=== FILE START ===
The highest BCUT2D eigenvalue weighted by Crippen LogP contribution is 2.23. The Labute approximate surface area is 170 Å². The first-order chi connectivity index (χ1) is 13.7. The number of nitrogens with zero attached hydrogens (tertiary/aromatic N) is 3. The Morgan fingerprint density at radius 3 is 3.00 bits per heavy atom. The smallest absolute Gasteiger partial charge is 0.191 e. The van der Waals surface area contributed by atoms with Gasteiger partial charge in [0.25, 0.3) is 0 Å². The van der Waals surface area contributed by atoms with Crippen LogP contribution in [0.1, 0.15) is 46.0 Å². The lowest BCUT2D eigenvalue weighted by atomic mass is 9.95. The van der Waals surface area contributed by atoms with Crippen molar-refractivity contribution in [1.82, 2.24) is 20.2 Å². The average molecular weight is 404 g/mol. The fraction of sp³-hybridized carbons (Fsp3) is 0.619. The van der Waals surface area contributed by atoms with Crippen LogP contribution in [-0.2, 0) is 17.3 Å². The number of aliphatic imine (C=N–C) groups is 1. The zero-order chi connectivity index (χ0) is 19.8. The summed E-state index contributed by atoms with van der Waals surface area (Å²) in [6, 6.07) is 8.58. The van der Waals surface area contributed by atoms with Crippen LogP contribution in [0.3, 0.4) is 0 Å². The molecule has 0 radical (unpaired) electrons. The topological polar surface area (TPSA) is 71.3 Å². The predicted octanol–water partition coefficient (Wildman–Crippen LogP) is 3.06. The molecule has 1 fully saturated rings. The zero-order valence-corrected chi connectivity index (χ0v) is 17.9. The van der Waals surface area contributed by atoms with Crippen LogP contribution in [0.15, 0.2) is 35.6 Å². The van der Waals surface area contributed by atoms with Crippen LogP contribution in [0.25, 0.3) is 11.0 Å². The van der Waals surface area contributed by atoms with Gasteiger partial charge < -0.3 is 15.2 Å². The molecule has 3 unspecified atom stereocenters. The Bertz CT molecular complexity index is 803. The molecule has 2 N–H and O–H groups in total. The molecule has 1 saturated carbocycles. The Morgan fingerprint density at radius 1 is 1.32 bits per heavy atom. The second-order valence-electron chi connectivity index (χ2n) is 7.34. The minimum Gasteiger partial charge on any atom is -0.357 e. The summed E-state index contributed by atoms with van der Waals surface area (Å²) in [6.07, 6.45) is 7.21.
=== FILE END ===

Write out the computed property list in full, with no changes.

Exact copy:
The highest BCUT2D eigenvalue weighted by Crippen LogP contribution is 2.23. The Labute approximate surface area is 170 Å². The first-order chi connectivity index (χ1) is 13.7. The number of nitrogens with zero attached hydrogens (tertiary/aromatic N) is 3. The Morgan fingerprint density at radius 3 is 3.00 bits per heavy atom. The smallest absolute Gasteiger partial charge is 0.191 e. The van der Waals surface area contributed by atoms with Gasteiger partial charge in [0.25, 0.3) is 0 Å². The van der Waals surface area contributed by atoms with Crippen LogP contribution in [0.1, 0.15) is 46.0 Å². The lowest BCUT2D eigenvalue weighted by atomic mass is 9.95. The van der Waals surface area contributed by atoms with Crippen molar-refractivity contribution in [1.82, 2.24) is 20.2 Å². The average molecular weight is 404 g/mol. The fraction of sp³-hybridized carbons (Fsp3) is 0.619. The van der Waals surface area contributed by atoms with Crippen LogP contribution in [-0.2, 0) is 17.3 Å². The number of aliphatic imine (C=N–C) groups is 1. The zero-order chi connectivity index (χ0) is 19.8. The summed E-state index contributed by atoms with van der Waals surface area (Å²) in [6, 6.07) is 8.58. The van der Waals surface area contributed by atoms with Crippen LogP contribution in [0.3, 0.4) is 0 Å². The molecule has 0 radical (unpaired) electrons. The topological polar surface area (TPSA) is 71.3 Å². The predicted octanol–water partition coefficient (Wildman–Crippen LogP) is 3.06. The molecule has 1 fully saturated rings. The zero-order valence-corrected chi connectivity index (χ0v) is 17.9. The van der Waals surface area contributed by atoms with Crippen LogP contribution in [0.15, 0.2) is 35.6 Å². The van der Waals surface area contributed by atoms with Crippen LogP contribution in [0.25, 0.3) is 11.0 Å². The van der Waals surface area contributed by atoms with Gasteiger partial charge < -0.3 is 15.2 Å². The molecule has 3 unspecified atom stereocenters. The Bertz CT molecular complexity index is 803. The molecule has 2 N–H and O–H groups in total. The molecule has 1 saturated carbocycles. The Morgan fingerprint density at radius 1 is 1.32 bits per heavy atom. The second-order valence-electron chi connectivity index (χ2n) is 7.34. The minimum Gasteiger partial charge on any atom is -0.357 e. The summed E-state index contributed by atoms with van der Waals surface area (Å²) in [6.07, 6.45) is 7.21.